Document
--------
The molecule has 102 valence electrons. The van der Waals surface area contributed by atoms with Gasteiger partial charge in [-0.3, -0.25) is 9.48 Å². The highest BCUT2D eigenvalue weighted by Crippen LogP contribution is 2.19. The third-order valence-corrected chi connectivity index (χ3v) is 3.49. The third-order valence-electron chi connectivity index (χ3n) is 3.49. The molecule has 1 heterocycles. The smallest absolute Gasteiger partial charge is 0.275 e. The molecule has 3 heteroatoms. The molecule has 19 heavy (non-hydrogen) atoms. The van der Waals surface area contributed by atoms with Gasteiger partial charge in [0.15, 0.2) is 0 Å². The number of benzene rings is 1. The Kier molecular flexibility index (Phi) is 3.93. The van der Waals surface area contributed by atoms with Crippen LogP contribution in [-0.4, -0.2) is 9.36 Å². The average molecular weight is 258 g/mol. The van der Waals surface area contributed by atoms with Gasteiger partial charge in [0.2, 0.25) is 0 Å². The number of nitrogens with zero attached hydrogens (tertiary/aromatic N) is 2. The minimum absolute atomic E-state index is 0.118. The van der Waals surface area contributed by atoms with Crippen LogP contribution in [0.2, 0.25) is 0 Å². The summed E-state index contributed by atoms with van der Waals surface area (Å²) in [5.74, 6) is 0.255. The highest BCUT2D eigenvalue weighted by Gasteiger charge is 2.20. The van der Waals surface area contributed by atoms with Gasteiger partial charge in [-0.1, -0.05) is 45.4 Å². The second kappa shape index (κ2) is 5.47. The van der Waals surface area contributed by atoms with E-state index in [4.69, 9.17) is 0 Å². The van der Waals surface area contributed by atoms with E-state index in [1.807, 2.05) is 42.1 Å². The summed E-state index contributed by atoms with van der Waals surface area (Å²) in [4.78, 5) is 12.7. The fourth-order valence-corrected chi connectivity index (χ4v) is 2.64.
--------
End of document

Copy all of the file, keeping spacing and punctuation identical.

The molecule has 102 valence electrons. The van der Waals surface area contributed by atoms with Gasteiger partial charge in [-0.3, -0.25) is 9.48 Å². The highest BCUT2D eigenvalue weighted by Crippen LogP contribution is 2.19. The third-order valence-corrected chi connectivity index (χ3v) is 3.49. The third-order valence-electron chi connectivity index (χ3n) is 3.49. The molecule has 1 heterocycles. The smallest absolute Gasteiger partial charge is 0.275 e. The molecule has 3 heteroatoms. The molecule has 19 heavy (non-hydrogen) atoms. The van der Waals surface area contributed by atoms with Gasteiger partial charge in [0.15, 0.2) is 0 Å². The number of benzene rings is 1. The Kier molecular flexibility index (Phi) is 3.93. The van der Waals surface area contributed by atoms with Crippen LogP contribution in [-0.4, -0.2) is 9.36 Å². The average molecular weight is 258 g/mol. The van der Waals surface area contributed by atoms with Gasteiger partial charge in [0.2, 0.25) is 0 Å². The number of nitrogens with zero attached hydrogens (tertiary/aromatic N) is 2. The minimum absolute atomic E-state index is 0.118. The van der Waals surface area contributed by atoms with Crippen LogP contribution in [0.2, 0.25) is 0 Å². The summed E-state index contributed by atoms with van der Waals surface area (Å²) in [5.74, 6) is 0.255. The highest BCUT2D eigenvalue weighted by Gasteiger charge is 2.20. The van der Waals surface area contributed by atoms with Gasteiger partial charge in [-0.1, -0.05) is 45.4 Å². The second kappa shape index (κ2) is 5.47. The van der Waals surface area contributed by atoms with E-state index in [4.69, 9.17) is 0 Å². The van der Waals surface area contributed by atoms with E-state index in [1.807, 2.05) is 42.1 Å². The summed E-state index contributed by atoms with van der Waals surface area (Å²) in [4.78, 5) is 12.7. The fourth-order valence-corrected chi connectivity index (χ4v) is 2.64.